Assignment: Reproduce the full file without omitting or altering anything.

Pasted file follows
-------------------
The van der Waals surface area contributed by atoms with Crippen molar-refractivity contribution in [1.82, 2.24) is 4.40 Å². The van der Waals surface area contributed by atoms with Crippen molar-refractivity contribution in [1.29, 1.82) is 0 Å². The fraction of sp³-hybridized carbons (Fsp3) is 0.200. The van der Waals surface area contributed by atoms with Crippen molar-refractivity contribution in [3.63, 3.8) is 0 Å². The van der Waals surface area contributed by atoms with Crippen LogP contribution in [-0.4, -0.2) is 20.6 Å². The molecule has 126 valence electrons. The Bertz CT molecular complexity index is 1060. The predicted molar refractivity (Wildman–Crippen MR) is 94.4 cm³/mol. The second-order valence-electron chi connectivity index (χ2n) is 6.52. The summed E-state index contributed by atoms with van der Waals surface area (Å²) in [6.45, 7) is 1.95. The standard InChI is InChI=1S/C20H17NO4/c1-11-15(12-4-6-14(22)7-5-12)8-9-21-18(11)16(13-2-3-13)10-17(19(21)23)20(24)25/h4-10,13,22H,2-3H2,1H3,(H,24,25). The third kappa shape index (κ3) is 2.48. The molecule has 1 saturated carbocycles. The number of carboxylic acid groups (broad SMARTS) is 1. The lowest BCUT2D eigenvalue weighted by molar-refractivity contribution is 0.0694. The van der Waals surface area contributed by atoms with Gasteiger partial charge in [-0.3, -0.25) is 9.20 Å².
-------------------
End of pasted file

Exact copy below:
The van der Waals surface area contributed by atoms with Crippen molar-refractivity contribution in [1.82, 2.24) is 4.40 Å². The van der Waals surface area contributed by atoms with Crippen molar-refractivity contribution in [1.29, 1.82) is 0 Å². The fraction of sp³-hybridized carbons (Fsp3) is 0.200. The van der Waals surface area contributed by atoms with Crippen molar-refractivity contribution in [3.63, 3.8) is 0 Å². The van der Waals surface area contributed by atoms with Crippen LogP contribution in [-0.4, -0.2) is 20.6 Å². The molecule has 126 valence electrons. The Bertz CT molecular complexity index is 1060. The predicted molar refractivity (Wildman–Crippen MR) is 94.4 cm³/mol. The second-order valence-electron chi connectivity index (χ2n) is 6.52. The summed E-state index contributed by atoms with van der Waals surface area (Å²) in [6.45, 7) is 1.95. The standard InChI is InChI=1S/C20H17NO4/c1-11-15(12-4-6-14(22)7-5-12)8-9-21-18(11)16(13-2-3-13)10-17(19(21)23)20(24)25/h4-10,13,22H,2-3H2,1H3,(H,24,25). The third kappa shape index (κ3) is 2.48. The molecule has 1 saturated carbocycles. The number of carboxylic acid groups (broad SMARTS) is 1. The lowest BCUT2D eigenvalue weighted by molar-refractivity contribution is 0.0694. The van der Waals surface area contributed by atoms with Gasteiger partial charge in [-0.3, -0.25) is 9.20 Å².